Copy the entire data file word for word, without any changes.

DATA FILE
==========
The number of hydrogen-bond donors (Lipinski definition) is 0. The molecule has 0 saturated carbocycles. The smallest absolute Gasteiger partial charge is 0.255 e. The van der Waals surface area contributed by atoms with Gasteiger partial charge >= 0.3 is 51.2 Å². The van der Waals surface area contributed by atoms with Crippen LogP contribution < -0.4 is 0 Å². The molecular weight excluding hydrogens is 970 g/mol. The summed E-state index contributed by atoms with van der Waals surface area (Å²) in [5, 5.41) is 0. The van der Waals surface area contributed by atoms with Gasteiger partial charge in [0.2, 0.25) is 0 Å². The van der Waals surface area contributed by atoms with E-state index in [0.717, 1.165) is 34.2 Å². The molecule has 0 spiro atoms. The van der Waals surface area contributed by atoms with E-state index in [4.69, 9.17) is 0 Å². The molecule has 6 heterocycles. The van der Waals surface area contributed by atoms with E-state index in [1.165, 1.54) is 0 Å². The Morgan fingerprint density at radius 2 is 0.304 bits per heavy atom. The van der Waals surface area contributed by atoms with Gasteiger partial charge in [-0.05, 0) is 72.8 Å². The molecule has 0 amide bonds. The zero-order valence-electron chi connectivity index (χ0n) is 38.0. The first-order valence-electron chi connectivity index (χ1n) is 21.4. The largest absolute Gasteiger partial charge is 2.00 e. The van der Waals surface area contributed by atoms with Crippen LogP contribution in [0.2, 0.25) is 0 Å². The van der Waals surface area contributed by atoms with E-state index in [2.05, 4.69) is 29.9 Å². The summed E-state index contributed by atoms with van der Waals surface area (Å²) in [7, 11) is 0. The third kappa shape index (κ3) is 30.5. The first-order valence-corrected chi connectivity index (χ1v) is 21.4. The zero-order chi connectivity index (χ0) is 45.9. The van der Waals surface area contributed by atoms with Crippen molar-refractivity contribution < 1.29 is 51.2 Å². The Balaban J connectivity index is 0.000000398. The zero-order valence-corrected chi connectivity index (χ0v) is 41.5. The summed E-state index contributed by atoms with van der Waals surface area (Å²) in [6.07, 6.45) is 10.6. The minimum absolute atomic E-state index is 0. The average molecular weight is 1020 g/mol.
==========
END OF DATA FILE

The number of hydrogen-bond donors (Lipinski definition) is 0. The molecule has 0 saturated carbocycles. The smallest absolute Gasteiger partial charge is 0.255 e. The van der Waals surface area contributed by atoms with Gasteiger partial charge >= 0.3 is 51.2 Å². The van der Waals surface area contributed by atoms with Crippen LogP contribution < -0.4 is 0 Å². The molecular weight excluding hydrogens is 970 g/mol. The summed E-state index contributed by atoms with van der Waals surface area (Å²) in [5, 5.41) is 0. The van der Waals surface area contributed by atoms with Gasteiger partial charge in [0.2, 0.25) is 0 Å². The van der Waals surface area contributed by atoms with E-state index in [0.717, 1.165) is 34.2 Å². The molecule has 0 spiro atoms. The van der Waals surface area contributed by atoms with E-state index in [4.69, 9.17) is 0 Å². The molecule has 6 heterocycles. The van der Waals surface area contributed by atoms with E-state index in [1.165, 1.54) is 0 Å². The Morgan fingerprint density at radius 2 is 0.304 bits per heavy atom. The van der Waals surface area contributed by atoms with Gasteiger partial charge in [-0.05, 0) is 72.8 Å². The molecule has 0 amide bonds. The zero-order valence-electron chi connectivity index (χ0n) is 38.0. The first-order valence-electron chi connectivity index (χ1n) is 21.4. The largest absolute Gasteiger partial charge is 2.00 e. The van der Waals surface area contributed by atoms with Crippen LogP contribution in [0.2, 0.25) is 0 Å². The van der Waals surface area contributed by atoms with E-state index in [2.05, 4.69) is 29.9 Å². The summed E-state index contributed by atoms with van der Waals surface area (Å²) in [7, 11) is 0. The third kappa shape index (κ3) is 30.5. The first-order valence-corrected chi connectivity index (χ1v) is 21.4. The zero-order chi connectivity index (χ0) is 45.9. The van der Waals surface area contributed by atoms with Crippen molar-refractivity contribution < 1.29 is 51.2 Å². The Balaban J connectivity index is 0.000000398. The zero-order valence-corrected chi connectivity index (χ0v) is 41.5. The summed E-state index contributed by atoms with van der Waals surface area (Å²) in [6.07, 6.45) is 10.6. The minimum absolute atomic E-state index is 0. The average molecular weight is 1020 g/mol.